Pull on both ends of a rope, it straightens; but not completely. It remains a catenary curve, never straightening until the tension is infinitely great – there is always a curve. Begin at one end, follow the curve with your eye: you dip down into the curve before rising again at the opposite end.
Looking at an object, one sees a surface. To view with intention is to dip below the surface, to see more than what simply appears. If an image, showing a surface, manages to imply what is not on the surface, there is tension in it; the pull between what is shown, what is not shown.
Viewing such an image brings that tension within the eye, in the space between the eye and the image. Approached with intention, images act upon us, change us, grow us.
My intent is to create images that create that tension, reward us with that change; I leave it to the viewer to judge how well I may have succeeded.
When the Co-op art gallery in Fernwood closed, Victoria Artists, Arlene Nesbitt and Diana Durrand, decided to create another gallery for local artists to show their work. Searching for a suitable and affordable space was challenging!
It wasn't easy and money was tight but five years ago the Gage Gallery Arts Collective was created. I remember Arlene and Diana inviting me to join the group! I was so excited and honoured! I still am.
At that time the gallery was an artist's studio and needed much work to become the pristine space of a fine art gallery. With the help of fellow artists Yvonne Freigang, Joanne Hemond, Donald Ius, Dennis Shields and Francis Sullivan the gallery was fixed, painted and polished. The little gallery was ready for the first show in August 2014.
Since then every three weeks the gallery has presented the work of Victoria artists providing one of the few nonprofit venues in town.
The artist members have all brought a contribution to the fabric of the collective as we work together to take care of business, the gallery and the artists.
The 'Celebrate' show August 6 - 8th is an acknowledgment and thank you to the artists who created the gallery originally and the artists who have contributed along the way to keep this little gem alive and healthy. We actually have quite a 'fan base' of people who come by for each new show and Gage has become an active member of the Oak Bay community. Most of all Gage has provided a space for artist's to show their work and to share ideas and creative ventures with other artists. Thank you to our founders from all of us who have benefited from the creation of the Gage Gallery Arts Collective. Your creation has influenced many artists and the Oak Bay community.
Gallery Arts Collective
July 16 - August 3
Frances Beckow: Draw a Breath
“Draw A Breath” connects the focus of drawing with the breath work used for calming the mind and body in meditation. The drawings in this show represent the artist’s exploration of the theme that drawing is a calming and harmonious practice.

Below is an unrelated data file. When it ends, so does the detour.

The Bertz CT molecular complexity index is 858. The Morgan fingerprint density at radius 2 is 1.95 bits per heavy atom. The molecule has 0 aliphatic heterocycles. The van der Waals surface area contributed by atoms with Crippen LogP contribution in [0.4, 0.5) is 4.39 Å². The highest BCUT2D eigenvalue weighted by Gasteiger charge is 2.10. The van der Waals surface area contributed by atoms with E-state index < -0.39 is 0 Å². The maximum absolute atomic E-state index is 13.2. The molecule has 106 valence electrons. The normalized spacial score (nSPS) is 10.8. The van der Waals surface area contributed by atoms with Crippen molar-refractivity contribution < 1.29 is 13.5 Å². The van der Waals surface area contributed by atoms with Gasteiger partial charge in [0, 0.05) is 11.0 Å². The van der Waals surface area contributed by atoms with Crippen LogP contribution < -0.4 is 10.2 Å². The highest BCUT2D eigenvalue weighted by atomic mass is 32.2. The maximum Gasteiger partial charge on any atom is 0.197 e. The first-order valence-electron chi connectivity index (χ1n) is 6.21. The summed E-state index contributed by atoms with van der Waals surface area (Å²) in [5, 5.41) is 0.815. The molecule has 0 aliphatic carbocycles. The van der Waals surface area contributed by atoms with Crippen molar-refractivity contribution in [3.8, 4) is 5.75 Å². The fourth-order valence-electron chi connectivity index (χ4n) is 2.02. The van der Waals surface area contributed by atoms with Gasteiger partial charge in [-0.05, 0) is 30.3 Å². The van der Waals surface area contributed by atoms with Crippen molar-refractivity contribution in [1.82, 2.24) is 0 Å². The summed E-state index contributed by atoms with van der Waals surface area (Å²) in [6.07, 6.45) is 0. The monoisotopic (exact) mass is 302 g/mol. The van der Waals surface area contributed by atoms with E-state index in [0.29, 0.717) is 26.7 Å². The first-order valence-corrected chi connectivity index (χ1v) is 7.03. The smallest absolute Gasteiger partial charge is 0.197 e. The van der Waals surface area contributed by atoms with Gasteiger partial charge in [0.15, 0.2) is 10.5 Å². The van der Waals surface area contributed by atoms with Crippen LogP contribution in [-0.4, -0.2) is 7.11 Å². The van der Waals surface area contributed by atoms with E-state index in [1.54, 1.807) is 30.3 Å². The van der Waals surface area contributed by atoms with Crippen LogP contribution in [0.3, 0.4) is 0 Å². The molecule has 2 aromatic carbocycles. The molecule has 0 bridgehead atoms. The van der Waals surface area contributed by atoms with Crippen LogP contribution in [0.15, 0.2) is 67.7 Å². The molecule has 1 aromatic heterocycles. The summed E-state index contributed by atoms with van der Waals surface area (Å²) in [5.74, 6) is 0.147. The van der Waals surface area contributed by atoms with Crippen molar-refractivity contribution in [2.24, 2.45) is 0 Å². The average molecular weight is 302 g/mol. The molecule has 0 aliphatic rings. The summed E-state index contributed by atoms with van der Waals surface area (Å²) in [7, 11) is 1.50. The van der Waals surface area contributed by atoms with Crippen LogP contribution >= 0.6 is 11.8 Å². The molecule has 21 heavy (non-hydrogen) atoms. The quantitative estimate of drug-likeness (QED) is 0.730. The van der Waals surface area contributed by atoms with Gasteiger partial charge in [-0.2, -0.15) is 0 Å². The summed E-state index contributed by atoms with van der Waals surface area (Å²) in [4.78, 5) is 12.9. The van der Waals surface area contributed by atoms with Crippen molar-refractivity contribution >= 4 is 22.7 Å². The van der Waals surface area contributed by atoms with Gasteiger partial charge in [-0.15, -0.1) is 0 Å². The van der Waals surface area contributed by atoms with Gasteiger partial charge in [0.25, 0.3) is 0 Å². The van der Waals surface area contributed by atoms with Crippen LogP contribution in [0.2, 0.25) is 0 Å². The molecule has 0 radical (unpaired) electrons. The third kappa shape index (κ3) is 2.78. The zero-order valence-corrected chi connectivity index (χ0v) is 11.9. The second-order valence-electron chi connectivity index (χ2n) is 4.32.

Quiet, peaceful and solitary, the act of implement on surface has the power to take down stress and power up creativity.
Opening - Sunday, July 21, 1-4pm.
Daily Tues-Sat 11am-5pm. 2031 Oak Bay Ave.
The works in 'Beauty of Waste' are made through different processes. In some I layout a basic geometrical design with straight or curved lines, then fill the spaces, juxtaposing straight cut pieces from two different source materials. Maintaining the sequence of the cuts allows the viewer to see a whole image or pattern. At other times, I am simply laying down colour and marks to create interest. The resulting work is an abstract image.
Since my days in art school, when surprised by the pile of leftover material from the sculptural piece I was making, I have been collecting and reusing 'waste'. From early on, the discarded stuff seemed far more interesting than the art piece. This experience reoccurred several times in my student days.
The combination of this "aha" moment and my learned behaviour of not wasting precious resources, resulted in my particular approach to collage. The distinction between hoarding and what I do, is that these 'waste' materials do not sit in the hopes that they may eventually be useful. They are earmarked for repurposing in other art.
The printmaking process creates lots of waste material. The leftovers, prints on high quality paper, with interesting colours and images, become the raw material that I keep and reuse. These scraps, fragments whether from proofs or imperfects, are also combined with other art and waste materials accumulated over the years.
My representational work is also created utilizing colour and cuts from random art-making cast-offs as are the small works. It's possible that my methodology also stems from doing puzzles in childhood, from the enjoyment of all those seemingly random pieces being assembled to recreate a whole image!
Agnes Ananichuk 2019